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Caushi v. Attorney General of the United States

January 23, 2006; as amended March 22, 2006

ROBERT CAUSHI, PETITIONER
v.
ATTORNEY GENERAL OF THE UNITED STATES, RESPONDENT



On Appeal from an Order entered by The Board of Immigration Appeals No. A78-821-176.

The opinion of the court was delivered by: Ambro, Circuit Judge

PRECEDENTIAL

Submitted Under Third Circuit LAR 34.1(a) November 15, 2005

Before: BARRY and AMBRO, Circuit Judges. POLLAK,*fn1 District Judge.

OPINION OF THE COURT

Robert Caushi petitions for review of a decision of the Board of Immigration Appeals ("BIA") denying his motion to reopen and remand his case to the immigration judge ("IJ") and affirming the IJ's decision denying his application for asylum and withholding of removal as well as his request for relief under the Convention Against Torture ("CAT"). Caushi also petitions for review of a later BIA decision denying another motion to reopen. These petitions have been consolidated for review under Immigration and Nationality Act § 242(b)(6), 8 U.S.C. § 1252(b)(6) ("[A]ny review sought of a motion to reopen or reconsider [an] order shall be consolidated with the review of the order."). For the reasons stated below, we grant the first petition and deny the second.

I. Facts and Procedural History

A. Background

Caushi is a young man who is a native and citizen of Albania. He arrived in this country on September 19, 2000 and admitted to an immigration inspector that he was using a fake U.S. passport. In October 2000 the Immigration and Naturalization Service ("INS")*fn2 served him with a notice to appear for removal proceedings. Caushi conceded removability on the basis of not having a valid entry document but applied for asylum, withholding of removal, and relief under the CAT.

In his asylum application, Caushi asserted that hehad been a member of the youth movement of the Democratic Party of Albania ("DP"), a political party that opposed the governing Communist, and later Socialist, parties. He alleged that he had been persecuted in Albania because of his political beliefs. Specifically, he contended that he and his brother-in-law, Dritan Azune, were arrested in May 1998 at a DP rally, and although Caushi was released after a few hours, Azune was detained for three days. Shortly after Azune was released from police custody, he was shot to death by unknown assailants in front of the police station. Caushi also alleged that on September 13, 1998 he was "severely beaten" by police officers at a demonstration in Tirana, Albania's capital, while protesting the assassination of a DP leader, during which he "broke a tooth and sustained other injuries." Caushi stated that he went into hiding after this incident. He further stated that the police came to his family's house looking for him and pointed a gun at his father when they learned he was not there. Caushi also stated that he feared being tortured or killed in Albania on account of his political activities.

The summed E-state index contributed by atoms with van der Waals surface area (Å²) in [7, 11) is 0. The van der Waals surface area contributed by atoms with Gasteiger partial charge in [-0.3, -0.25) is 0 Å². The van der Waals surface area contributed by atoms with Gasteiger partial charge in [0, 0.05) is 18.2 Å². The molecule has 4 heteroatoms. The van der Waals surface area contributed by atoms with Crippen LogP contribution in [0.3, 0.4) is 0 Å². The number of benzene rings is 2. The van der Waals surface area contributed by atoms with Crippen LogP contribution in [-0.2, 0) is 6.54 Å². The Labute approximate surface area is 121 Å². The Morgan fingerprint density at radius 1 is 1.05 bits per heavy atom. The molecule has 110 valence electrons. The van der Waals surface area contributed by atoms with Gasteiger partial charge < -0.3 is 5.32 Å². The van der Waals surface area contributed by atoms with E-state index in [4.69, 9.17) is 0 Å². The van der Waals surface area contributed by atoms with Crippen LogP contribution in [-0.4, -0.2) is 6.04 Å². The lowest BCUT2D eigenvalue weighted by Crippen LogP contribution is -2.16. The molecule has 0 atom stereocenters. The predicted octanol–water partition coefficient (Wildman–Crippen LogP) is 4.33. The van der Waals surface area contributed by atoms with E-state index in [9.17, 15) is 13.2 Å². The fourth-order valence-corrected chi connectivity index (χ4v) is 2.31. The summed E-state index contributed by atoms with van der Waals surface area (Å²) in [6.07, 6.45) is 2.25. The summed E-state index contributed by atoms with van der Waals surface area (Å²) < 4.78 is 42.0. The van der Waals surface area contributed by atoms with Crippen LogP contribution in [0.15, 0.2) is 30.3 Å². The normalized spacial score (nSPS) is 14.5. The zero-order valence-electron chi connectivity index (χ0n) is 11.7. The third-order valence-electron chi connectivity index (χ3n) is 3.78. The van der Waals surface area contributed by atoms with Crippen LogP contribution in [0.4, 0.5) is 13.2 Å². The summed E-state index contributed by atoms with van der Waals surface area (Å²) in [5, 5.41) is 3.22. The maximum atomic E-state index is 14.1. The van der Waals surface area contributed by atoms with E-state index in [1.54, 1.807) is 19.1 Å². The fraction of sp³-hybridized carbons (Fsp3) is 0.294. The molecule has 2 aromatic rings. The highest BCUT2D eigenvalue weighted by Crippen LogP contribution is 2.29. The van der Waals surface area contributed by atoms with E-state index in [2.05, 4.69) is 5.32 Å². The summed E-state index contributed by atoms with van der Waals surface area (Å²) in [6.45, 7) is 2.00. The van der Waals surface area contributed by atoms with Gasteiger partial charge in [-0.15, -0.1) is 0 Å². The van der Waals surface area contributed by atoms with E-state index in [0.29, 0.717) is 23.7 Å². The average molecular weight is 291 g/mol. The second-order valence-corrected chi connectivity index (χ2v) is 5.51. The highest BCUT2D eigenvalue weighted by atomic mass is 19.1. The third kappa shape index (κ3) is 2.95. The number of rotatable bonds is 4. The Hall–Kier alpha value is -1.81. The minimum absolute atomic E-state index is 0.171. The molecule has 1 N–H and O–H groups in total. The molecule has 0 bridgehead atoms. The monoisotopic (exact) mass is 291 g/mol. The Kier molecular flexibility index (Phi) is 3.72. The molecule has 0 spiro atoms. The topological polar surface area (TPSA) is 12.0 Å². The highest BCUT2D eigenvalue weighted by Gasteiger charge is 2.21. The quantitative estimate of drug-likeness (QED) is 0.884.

B. Proceedings Before the Immigration Judge

Caushi appeared before an IJ in April 2002. He testified that he was released from police custody in May 1998 because the police could not verify that he was a member of the DP, but that they knew his brother-in-law was a "high-profile" DP member. With respect to the incident in September 1998, Caushi testified that police started shooting at demonstrators with machine guns and then beat him with a rubber club. He stated he suffered numerous injuries as a result of this beating, including a dislocated disc in his spine and several lacerations on his body and arms that required stitches. Caushi went into hiding in the northern town of Bajram Curri after police officers came to his parents' house, pointed a gun at his father, hit his father on the head with a gun, and threatened to kill the family if they did not say where Caushi was.He further stated that, although his Albanian passport contains two visas indicating travel to Macedonia and Bulgaria during the time he was allegedly in Bajram Curri, those visas are fraudulent and were obtained by his father to "show [the police] that I had left the country and come back."

Caushi next called his sister, Loreta Caushi, to testify. Loreta, who also had an asylum application pending before the immigration court, testified that Caushi and their father were members of the DP, and that she was familiar with "the entire story" of why her brother left Albania, beginning with his arrest in May 1998. Loreta stated that their brother-in-law was murdered a few days after Caushi was released from custody. To her knowledge, Caushi fled to Bajram Curri after the May 1998 incident and attended a DP rally in Tirana in July 1998. She also testified that "[t]he police came several times at our home to look for [my] brother," and on one occasion they "put the machine gun on top of my father's head." She stated that the police said that, if they did not find Caushi, they would kill the family like they killed her brother-in-law. Regarding the September 1998 rally, Loreta asserted that she was at the rally with her brother but did not see him beaten by police. She did state, however, that someone from the DP came to their house and told them that her brother was hurt, "that he had cuts in his body and his hand, and he had broken a tooth." She testified that the next time she saw her brother was when she came to the United States.